A few years ago, we told you about the attention economy, whose Herbert Simon was the first researcher to formulate the concept: within a society where messages are becoming more and more numerous, attention has become a scarce resource, more precious than the information itself. We remember those words by former CEO of TF1 Patrick Le Lay: « What we sell to Coca-Cola, it’s available human brain time. […] ».
Our attention is over-loaded every day, and we are always available. The indirect consequence of this solicitation is that we can sometimes feel as dispossessed of our time as techniques to capture it has become more sophisticated.
After our attention, our emotions seem to be for sale. In their book, The emotional web, two teacher-researchers Camille Alloing and Julien Pierre talk about a «digital emotional capitalism». In other words, they talk about the processing and use of our emotions as data by the big actors of the web.
But what does it mean? This means that the big actors of the web -mostly from Silicon Valley- set up means of tracking our emotions to sell them to big companies and brands. They sell advertisers samples of the internet users who are the most sensitive and receptive to their business proposals as these ones are adapted and customized. A true economic model.
But technically speaking, how does it work? How do they do to recognize our emotions? For example, take the boss of social networks, Facebook, who does the so-called « sentiment analysis » setting up devices able to analyze the data we provide them freely and even unknowingly: likes, clicks, comments, etc. The variants added the « Like » button also express the emotions with the corresponding reactions: love, laugh, sad, wow and mad. All these are raw materials to feed this new Facebook’s economic model. The terms used in our comments –and even our private messages- are also under study to create major groups of emotions –but very universal- and classify users in the categories « anger », « sadness », « joy », etc.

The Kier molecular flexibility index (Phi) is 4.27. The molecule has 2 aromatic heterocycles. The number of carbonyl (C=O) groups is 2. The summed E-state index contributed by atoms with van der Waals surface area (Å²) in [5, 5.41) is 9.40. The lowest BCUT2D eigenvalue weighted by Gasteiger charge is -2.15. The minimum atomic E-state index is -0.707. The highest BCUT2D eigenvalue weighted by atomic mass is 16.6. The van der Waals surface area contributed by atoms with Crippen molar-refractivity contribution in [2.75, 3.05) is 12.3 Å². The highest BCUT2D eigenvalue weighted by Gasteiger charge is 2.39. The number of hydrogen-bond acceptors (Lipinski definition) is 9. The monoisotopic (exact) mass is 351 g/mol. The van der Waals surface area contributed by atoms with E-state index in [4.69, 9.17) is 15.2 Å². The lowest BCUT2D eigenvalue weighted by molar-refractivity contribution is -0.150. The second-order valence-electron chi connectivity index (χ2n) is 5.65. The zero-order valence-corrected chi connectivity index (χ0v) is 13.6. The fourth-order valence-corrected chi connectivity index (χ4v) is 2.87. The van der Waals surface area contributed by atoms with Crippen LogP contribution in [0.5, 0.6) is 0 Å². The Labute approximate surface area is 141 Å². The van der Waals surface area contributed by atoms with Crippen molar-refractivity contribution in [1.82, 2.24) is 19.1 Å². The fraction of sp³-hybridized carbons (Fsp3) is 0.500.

There is another surprising and little-known method: selfies are a wealth of information for the start-up specializing in facial recognition. Someone smiling on the pictures will be identified as a happy person.
All these involuntary contributions allow web giants to create emotional profiles of the users they resell to appropriate advertisers. If the economic model may be relevant, this way of working left us wondering regarding Privacy Enhancing Technologies and may become a real tool of governance. Camille Alloing wonders “where those data go, how are they processed? Our emotions and perceptions are ours. At no point, they shall not become an economic lever.“
This emotion market is not limited to social networks. The Apple Watch already knows if we are happy or not listening to the voice. Even if it is something of an over-simplification to think our emotions are as simple and similar as that, it seems important to be aware of the situation. US entrepreneur Seth Godin wrote that « we are all weird ». Our emotions are too. At klokers, we find it important to defend this idea of free will. Our creativity and our freedom of action are ours, so let’s keep some of our emotions into the secret place of our souls…